Maximum contaminant level (MCL) – This is the designation given by the U.S. Environmental Protection Agency (EPA) to water-quality standards ascertained under the Safe Drinking Water Act. The MCL is the greatest amount of a contaminant that can be present in drinking water without causing a risk to human health.

Membrane – A thin layer of micro-porous, semi-permeable material that allows water to pass through, but not particles that are too large to fit through the pores. Membranes can filter substances from 5 microns to as small as .02 microns, depending on its classification. Everpure uses a pleated membrane in their precoat cartridge filters. Membranes are also used in reverse osmosis systems.

Media – A fine material used in filters that allows the passage of water, but not certain particles or molecules that are suspended in the water. Ion exchange resin is also called a media.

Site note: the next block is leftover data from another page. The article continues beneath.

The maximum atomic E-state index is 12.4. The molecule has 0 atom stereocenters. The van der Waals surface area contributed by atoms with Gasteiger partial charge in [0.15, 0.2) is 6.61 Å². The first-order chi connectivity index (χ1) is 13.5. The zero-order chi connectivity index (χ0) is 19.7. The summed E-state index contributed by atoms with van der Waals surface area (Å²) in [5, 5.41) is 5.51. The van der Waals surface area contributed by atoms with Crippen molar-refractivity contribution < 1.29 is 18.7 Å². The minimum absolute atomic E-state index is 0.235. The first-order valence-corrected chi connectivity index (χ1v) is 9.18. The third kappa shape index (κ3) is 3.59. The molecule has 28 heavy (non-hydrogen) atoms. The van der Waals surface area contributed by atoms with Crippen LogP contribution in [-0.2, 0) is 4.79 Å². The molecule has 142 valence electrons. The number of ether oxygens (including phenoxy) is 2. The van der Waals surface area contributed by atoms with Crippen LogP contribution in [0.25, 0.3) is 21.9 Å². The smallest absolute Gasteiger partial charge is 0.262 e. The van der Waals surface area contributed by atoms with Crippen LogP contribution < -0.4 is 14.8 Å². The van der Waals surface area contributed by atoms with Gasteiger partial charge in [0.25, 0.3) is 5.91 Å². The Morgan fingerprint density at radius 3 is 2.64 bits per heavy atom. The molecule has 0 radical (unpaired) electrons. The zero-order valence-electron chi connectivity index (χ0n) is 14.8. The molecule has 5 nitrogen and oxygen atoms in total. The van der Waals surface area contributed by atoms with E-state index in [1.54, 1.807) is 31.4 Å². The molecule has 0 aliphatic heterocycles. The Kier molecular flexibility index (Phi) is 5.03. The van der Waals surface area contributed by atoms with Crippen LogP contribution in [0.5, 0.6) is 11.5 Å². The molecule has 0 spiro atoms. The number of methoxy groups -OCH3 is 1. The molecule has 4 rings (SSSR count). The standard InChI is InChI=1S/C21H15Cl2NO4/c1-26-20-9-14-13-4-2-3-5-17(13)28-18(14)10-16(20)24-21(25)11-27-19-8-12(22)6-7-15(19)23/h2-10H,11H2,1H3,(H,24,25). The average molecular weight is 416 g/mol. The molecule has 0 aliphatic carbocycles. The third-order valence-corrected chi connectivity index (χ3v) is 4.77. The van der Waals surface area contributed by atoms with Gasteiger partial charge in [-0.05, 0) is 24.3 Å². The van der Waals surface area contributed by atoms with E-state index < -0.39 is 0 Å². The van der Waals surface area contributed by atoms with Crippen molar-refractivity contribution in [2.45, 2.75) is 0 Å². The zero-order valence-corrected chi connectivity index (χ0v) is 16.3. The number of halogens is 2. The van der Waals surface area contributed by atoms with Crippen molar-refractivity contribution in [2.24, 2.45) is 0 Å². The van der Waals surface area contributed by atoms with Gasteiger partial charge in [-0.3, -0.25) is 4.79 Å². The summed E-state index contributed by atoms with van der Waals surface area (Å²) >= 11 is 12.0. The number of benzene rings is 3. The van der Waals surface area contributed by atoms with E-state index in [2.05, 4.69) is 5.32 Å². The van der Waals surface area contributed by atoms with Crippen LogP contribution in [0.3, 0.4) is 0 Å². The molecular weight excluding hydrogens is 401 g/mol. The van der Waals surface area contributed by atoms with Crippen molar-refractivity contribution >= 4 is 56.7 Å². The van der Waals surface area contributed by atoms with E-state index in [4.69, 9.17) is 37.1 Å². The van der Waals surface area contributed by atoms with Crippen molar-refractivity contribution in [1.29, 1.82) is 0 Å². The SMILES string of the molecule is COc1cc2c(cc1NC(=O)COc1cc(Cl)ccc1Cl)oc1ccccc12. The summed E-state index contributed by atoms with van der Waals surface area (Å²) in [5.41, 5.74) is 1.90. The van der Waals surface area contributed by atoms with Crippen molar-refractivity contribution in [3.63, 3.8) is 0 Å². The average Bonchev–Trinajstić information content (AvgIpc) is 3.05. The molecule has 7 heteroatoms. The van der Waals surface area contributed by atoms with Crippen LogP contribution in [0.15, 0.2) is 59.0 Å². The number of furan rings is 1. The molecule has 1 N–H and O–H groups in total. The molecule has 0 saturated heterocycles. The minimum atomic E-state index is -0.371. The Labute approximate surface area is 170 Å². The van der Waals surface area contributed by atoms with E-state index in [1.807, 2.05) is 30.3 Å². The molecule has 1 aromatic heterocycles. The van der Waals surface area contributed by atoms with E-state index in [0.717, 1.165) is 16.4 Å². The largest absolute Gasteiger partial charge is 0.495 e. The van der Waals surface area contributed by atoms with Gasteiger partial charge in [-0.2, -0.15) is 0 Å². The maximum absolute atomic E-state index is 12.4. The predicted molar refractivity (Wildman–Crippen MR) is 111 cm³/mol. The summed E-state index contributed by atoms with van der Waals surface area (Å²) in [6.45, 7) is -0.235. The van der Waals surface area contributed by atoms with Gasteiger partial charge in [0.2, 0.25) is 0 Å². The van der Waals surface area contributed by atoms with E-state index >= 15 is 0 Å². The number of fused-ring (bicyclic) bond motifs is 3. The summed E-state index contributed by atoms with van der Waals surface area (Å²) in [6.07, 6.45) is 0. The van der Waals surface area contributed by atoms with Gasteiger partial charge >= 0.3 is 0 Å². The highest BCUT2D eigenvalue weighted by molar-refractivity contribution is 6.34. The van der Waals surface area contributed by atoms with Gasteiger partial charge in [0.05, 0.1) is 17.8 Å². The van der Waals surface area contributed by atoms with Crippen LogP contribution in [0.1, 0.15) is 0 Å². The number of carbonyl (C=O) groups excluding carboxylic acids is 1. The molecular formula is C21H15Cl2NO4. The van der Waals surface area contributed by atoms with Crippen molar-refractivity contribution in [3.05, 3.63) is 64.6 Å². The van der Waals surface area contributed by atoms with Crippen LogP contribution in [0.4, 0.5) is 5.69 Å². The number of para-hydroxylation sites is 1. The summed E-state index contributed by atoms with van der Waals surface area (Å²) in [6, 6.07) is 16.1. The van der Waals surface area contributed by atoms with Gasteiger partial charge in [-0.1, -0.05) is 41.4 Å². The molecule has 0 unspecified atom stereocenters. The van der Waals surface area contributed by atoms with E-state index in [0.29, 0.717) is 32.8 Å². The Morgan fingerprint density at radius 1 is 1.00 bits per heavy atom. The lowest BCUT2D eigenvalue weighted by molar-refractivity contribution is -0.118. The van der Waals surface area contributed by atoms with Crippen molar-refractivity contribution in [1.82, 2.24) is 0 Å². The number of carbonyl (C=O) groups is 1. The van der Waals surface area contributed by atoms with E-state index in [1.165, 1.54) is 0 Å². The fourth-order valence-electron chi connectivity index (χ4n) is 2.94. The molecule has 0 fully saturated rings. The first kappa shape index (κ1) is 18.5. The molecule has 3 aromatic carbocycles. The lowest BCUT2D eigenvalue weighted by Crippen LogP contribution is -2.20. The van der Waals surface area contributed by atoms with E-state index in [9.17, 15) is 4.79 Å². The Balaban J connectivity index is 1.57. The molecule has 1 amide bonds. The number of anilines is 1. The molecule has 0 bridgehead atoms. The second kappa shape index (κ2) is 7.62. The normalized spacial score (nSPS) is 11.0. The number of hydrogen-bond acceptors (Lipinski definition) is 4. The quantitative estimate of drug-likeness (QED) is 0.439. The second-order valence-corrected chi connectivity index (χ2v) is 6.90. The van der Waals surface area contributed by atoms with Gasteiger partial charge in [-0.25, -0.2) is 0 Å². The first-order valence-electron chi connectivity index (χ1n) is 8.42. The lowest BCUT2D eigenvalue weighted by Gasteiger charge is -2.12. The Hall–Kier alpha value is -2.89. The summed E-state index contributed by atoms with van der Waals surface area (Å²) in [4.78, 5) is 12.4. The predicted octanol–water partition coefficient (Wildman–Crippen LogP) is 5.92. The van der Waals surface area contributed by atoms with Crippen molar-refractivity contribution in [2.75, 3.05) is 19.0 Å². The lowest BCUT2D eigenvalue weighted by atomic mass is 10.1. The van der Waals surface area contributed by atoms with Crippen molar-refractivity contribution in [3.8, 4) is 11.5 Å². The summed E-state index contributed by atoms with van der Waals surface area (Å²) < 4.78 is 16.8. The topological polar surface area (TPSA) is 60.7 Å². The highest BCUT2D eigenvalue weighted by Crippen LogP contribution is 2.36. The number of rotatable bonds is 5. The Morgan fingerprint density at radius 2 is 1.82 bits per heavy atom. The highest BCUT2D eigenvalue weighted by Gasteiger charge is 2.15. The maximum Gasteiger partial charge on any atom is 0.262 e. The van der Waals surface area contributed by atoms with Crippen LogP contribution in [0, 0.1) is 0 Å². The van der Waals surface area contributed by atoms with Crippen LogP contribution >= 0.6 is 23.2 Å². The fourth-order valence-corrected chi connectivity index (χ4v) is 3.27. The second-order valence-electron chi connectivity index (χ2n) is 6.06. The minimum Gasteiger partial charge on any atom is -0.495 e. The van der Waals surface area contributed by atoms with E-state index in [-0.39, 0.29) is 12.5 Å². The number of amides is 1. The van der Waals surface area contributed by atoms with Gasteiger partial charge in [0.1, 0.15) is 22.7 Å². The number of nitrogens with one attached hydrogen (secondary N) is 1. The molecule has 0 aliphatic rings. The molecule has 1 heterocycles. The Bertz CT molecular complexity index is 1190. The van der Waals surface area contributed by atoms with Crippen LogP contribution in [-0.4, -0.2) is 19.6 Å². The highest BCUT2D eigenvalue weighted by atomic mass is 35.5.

Mechanical Filtration – A filtration process by which water is driven through a media, and the media prevents suspended solids from passing through. The density of the media determines the micron rating.

Methyl Tertiary Butyl Ether (MTBE) – It is a chemical oxygenate that is added to gasoline to help it burn cleaner. It is easily dissolved in water, and can enter water sources through leaking underground storage tanks and pipelines. According to the EPA, there is insufficient data at this time to determine the health effects of MTBE in small doses, but in large doses is it a potential human carcinogen.

Micron – It is a unit of measurement equal to one millionth of a meter, 1/25,000 of an inch. A high-grade filter can remove solids from water as small as .5 microns in size.